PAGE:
My name’s Carl, I am 32, a dad of 3 wonderful children and husband to my lovely wife. Life was great…...
Matt is an important member of our Leicester Tigers Wheelchair rugby team and we were delighted to support him with a suitable chair to allow him to play the game that he believes has set him back on the right path.
Matt has explained in his own words his journey and is another wonderful example of someone who has chosen to Get Busy Living.
It's hard to put a name to my disability. As a baby of 8 months old, one night in my cot I had a fit. The doctor was called, he gave me an injection, and rushed me to hospital. I was ill for a few months and as a result was paralysed from my waist down, have deformity to my hands, and was unable to control my toileting. My family first encouraged me to crawl, and I would literally drag myself around with my arms. As I grew, I was able to use first walking frames and eventually crutches. I can stand a little holding a wall or piece of furniture, but couldn't walk across a rugby pitch unaided for example. I fought to be allowed to go to mainstream school with the friends I'd grown up with, and played sports as much as possible playing in goal on the football pitch on my crutches, playing basketball and badminton in the worst wheelchair imaginable, some table tennis and regular swimming.
However, as my able bodied friends grew older I found I was able to compete less and had to obviously pass on trying out for any of the teams, and as I was the only guy in a wheelchair, it was tricky to set anything up. Since I left school I worked until I was in my late 20's for Tesco, BT, as an IT Technician at a school, and at Orderwise Software amongst others, I went to music college and write dance music/and DJ.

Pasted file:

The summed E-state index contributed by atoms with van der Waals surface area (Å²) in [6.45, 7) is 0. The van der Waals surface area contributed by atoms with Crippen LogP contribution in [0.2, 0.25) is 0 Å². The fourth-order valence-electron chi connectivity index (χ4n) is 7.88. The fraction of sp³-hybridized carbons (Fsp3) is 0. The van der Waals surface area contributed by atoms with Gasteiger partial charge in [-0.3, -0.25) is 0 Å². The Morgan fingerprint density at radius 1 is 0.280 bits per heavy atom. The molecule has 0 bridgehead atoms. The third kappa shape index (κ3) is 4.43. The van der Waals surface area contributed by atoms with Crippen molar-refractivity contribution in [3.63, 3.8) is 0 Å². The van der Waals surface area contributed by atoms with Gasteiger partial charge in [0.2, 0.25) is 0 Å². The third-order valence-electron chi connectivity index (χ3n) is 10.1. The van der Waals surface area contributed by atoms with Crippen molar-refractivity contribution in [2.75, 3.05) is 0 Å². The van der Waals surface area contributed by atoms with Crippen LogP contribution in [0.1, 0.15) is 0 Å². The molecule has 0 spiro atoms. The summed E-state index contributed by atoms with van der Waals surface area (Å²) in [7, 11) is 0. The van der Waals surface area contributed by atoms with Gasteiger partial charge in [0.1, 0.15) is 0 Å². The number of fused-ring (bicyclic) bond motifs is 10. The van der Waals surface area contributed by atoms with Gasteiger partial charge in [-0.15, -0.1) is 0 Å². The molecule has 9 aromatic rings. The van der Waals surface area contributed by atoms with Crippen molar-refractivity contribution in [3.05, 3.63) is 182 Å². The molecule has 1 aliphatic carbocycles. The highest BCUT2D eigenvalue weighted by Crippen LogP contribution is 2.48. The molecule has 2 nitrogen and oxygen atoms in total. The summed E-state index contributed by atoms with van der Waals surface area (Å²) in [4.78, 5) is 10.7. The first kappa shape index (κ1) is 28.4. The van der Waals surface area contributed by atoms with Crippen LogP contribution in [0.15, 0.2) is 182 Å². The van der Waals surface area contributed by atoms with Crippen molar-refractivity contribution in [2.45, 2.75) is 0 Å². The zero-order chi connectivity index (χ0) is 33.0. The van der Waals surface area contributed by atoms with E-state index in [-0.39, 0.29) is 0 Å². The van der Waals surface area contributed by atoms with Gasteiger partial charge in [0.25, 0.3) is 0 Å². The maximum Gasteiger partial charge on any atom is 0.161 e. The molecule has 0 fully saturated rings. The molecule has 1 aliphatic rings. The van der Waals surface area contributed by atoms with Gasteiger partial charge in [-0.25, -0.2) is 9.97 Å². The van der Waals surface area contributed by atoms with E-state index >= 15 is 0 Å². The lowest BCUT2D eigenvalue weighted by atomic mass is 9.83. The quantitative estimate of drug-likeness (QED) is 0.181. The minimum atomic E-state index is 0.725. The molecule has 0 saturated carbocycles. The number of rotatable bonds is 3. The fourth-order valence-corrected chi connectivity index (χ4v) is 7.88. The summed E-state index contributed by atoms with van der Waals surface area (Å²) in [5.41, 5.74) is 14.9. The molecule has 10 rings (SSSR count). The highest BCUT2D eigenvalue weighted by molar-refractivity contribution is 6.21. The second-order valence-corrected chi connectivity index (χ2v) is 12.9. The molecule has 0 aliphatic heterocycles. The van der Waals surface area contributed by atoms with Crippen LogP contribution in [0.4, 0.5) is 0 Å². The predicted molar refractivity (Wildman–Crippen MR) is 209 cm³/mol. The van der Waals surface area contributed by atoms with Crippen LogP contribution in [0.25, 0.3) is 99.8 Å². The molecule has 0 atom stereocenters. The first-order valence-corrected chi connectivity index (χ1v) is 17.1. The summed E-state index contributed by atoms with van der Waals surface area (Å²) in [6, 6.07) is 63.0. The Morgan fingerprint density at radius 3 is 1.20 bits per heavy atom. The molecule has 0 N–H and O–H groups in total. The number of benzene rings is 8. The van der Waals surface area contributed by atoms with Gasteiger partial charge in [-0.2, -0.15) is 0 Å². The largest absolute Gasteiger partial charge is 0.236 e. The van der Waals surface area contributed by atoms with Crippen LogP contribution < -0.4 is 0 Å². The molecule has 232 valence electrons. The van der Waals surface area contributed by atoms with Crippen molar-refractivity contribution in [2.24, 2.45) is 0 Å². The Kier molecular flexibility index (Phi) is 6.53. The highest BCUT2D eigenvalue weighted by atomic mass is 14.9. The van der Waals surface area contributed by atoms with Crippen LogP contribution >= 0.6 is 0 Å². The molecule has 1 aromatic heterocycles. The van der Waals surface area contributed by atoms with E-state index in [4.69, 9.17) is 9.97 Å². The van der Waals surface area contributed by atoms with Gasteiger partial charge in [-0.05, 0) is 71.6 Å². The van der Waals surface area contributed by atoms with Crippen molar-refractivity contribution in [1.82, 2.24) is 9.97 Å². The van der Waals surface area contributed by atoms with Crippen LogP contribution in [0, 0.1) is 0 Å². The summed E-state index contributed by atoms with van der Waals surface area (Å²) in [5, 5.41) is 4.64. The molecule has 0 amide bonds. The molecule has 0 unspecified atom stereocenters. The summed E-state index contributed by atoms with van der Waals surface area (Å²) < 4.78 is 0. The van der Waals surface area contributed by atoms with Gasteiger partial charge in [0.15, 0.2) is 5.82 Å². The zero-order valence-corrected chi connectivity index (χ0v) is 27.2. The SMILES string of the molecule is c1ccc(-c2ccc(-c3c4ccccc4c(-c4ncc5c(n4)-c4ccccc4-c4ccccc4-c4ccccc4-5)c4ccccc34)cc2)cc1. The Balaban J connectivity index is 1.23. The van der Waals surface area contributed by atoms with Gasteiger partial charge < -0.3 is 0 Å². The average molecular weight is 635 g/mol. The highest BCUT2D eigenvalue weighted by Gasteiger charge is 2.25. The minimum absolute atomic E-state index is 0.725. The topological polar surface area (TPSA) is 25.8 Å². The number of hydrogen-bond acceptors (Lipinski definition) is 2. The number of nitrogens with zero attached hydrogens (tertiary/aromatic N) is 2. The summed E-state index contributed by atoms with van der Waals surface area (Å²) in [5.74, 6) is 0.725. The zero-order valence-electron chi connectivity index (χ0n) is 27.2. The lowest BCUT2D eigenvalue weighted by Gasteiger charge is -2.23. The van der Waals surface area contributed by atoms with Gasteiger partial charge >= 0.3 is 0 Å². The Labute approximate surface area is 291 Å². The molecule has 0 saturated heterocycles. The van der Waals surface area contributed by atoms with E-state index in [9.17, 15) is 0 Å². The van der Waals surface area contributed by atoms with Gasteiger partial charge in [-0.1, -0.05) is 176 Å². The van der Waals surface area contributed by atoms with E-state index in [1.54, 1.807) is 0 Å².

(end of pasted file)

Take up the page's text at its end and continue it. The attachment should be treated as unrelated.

But I made bad decisions, hung round with the wrong crowd, and ended up in a dark place with no job, no money and major depression. My body had become weak, I was becoming ill and was embarrassed of myself and how I had let myself slip. When all seemed lost and hopeless after a few years of hell, I watched the Paralympics, and in particular, wheelchair rugby.
I knew when I saw it I had to get involved. I contacted the Marauders and joined them. I also moved from Lincoln centre to a quiet village away from the bad crowd and turned my back on all of my past. I've joined a gym and visit nearly every day when not at training for 40 minutes on hand cycles, weights, and a swim. I've changed my diet cutting out bad food, beer and Red Bulls, and making sure I eat the right things at the right times, with protein supplements etc. It's been hard getting the money for petrol from Lincoln, it's hard affording anything while on benefits and in debt, but I've managed to budget and get myself there every training session this year. Rugby has saved my life. It means everything to me, I want to compete and want to succeed and am willing to work hard and do whatever it takes to make that happen, and give everything I can to the Tigers.